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The Pensacola journal. (Pensacola, Fla.) 1898-1985, April 25, 1912, Image 1

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V
Official Weather Forecast.
12 PAGES TO-DAY.
- - "---innn.n.n-ru-1-r
Generally fair Thursday and Friday,
except probably showers in north por
tion; moderate east winds.
The Journal's Want Ad Way is the
the Easy Way for You
VOL. XV. NO. 99.
PENSACOLA, FLORIDA, THURSDAY MORNING, APRIL 25, 1912.
PRICE. 5 CENTS.
i. ' : .V
-7
1
ROOSEVELT IS
SHOWNTOHAV
STOPPED SUIT
Confidential Correspondence
. of President is Sent
to the Senate.
PRESIDENT INSTRUCTED ATTOR
NEY GENERAL NOT TO BRING
SUIT AGAINST HARVESTER
TRUST LETTER FROM PERKINS
TELLS OF EFFORTS OF MORGAN
INTERESTS TO UPHOLD POLI
CIES OF THE ADMINISTRATION.
y Associated Press,
Washington, April 24. The confl
dential correspondence which passed
between President Roosevelt. Attorney
General Bonaparte and Commissioner
, Herbert Knox Smith, of the bureau or
corporations, in 1907, about the gov
ernment anti-trust suit against the
International Harvester Company, was
sent to the senate today from the files
of the department of Justice.
.One letter was from- Roosevelt to
Bqnaparte, written on April 22, 1907,
anfl said that Roosevelt had had con
ferences with. Geo. -W. Perkins about
the company's affairs and directed
Bonaparte not to file suit then, but to
go over the matter with Commissioner
Smith.
Perkins's letfem from Smith to Roose-
'. velt, dated September 21, told of con
ferences with 'Perkins and stated
Smith's objection to the prosecution at
that time. The commissioner wrote
that he thought the question of the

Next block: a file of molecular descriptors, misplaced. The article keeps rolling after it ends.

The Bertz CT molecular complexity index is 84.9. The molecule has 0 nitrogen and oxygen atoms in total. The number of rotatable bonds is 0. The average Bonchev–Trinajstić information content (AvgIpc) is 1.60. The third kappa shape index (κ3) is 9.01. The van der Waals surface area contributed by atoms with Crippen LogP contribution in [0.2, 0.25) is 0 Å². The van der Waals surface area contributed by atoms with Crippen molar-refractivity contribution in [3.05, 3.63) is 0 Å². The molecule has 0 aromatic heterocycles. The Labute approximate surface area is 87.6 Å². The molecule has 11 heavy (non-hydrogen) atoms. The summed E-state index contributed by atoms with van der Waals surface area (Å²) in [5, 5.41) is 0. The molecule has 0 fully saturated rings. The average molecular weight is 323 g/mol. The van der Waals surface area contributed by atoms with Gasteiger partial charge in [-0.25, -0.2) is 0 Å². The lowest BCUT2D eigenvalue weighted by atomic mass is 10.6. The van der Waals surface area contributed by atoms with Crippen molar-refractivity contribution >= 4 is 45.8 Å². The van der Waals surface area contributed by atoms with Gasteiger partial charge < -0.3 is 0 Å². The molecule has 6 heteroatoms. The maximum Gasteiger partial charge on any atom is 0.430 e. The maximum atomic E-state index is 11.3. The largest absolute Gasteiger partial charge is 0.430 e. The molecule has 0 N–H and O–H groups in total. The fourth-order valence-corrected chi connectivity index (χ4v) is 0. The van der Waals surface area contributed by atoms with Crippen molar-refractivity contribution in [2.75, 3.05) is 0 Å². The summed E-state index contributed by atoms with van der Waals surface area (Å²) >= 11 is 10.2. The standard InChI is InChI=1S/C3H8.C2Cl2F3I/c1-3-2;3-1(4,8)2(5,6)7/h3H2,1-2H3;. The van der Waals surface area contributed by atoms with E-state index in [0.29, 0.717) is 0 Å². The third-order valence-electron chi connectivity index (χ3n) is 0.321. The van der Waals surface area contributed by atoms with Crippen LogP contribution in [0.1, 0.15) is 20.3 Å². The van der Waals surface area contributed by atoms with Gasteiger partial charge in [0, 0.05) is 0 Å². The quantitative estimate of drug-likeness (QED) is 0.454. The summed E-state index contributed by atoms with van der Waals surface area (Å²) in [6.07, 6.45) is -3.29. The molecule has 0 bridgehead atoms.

company's guilt or Innocence was
merely a technical question.
. Smith wrote that- Perkins said: "If
after all the endeavors of this company
and other Morgan interests to uphold
the policies of the administration anl
adopt their methods of modern pub
licity, this company Is now going to
he attacked in a purely technical case
the interests he represented were going
to fight"
A few weeks ago Attorney General
Wickersham refused to send the cor
respondence to the senate in renly to e
resolution by Senator Lea of Tennes
see. Later Johnson, of Alabama vailed
upon "vVtckersha r- for--the .cwTespend
.nceaandT!Mth!'! two hours It was Tn
hand. . .. ".- .' -
PARIS BANDIT
KILLS ANOTHER
Assistant Superintendent of Detective
Department Shot While Attempting
to Make an Arrest.
By Associated Press.
Paris. April 24. One more crime
was added this morning to the Ion
list of those recently committed by the
gang of bandit anarchists . which is
terrorizing Paris. Assistant Superin
tendent Jouln of the Paris detective
department, was ihot dead, and his
comrade, Chief Inspector Colmar, se
riously wounded, while trying to arrest
one of the gang named Gallot, at Pe.tlt
Ivry. a suburb, today. The bandit
escaped.
Another double murder, that of an
ared man and his wife, who were
heafcen to death at Thiais, on the Selnn.
has been traced definitely to the sam
gang of bandits, and this brings the
number of their victims up to over
score.
Prefect Ienlne says that Assistant
Superintendent Jouin, with : four in
spectors, went this morning to the
refuge of Bonnot, who is known as the
"demon chauffeur." and, with Garnler.
is a leader of the gang.
The detectives we-e unarmed, as the
law does not authorize the use of
arms by them while they are searching
domiciles.
Bonnot. who was at Irst mlrtake
for Gallot. anoher bandit, was found
In his lair. When the detectives ar
rived he orened fire on them, shot
Jouln and Colmar down, floored the
rest and then Jumped through a win
dow. Blandishing a lar?e revolver, he
cleared his way along the streets and
scaped to the woods, leaving a trail
of blood.
"AXE" MURDERERS
. ALL UNDER ARREST
Remaining Five Negroes Who Partici
pated In Over Forty Murders Are
Captured.
By Associated Press.
laFayette, La., April 24. Sheriff
LaCoste, of this parish, today believes
that he has arrested all five of the
negroes who. with Clementine Barna-
het, murdered the Andrus family of
five Here several weeks ago and
startled the south with the series of
"axe" murders." which totaled 40 or
more victims in Louisiana and Texas,
all negroes.
Small Party of Citizens Fight
Four Robbers for Four Hours
By Associated Press.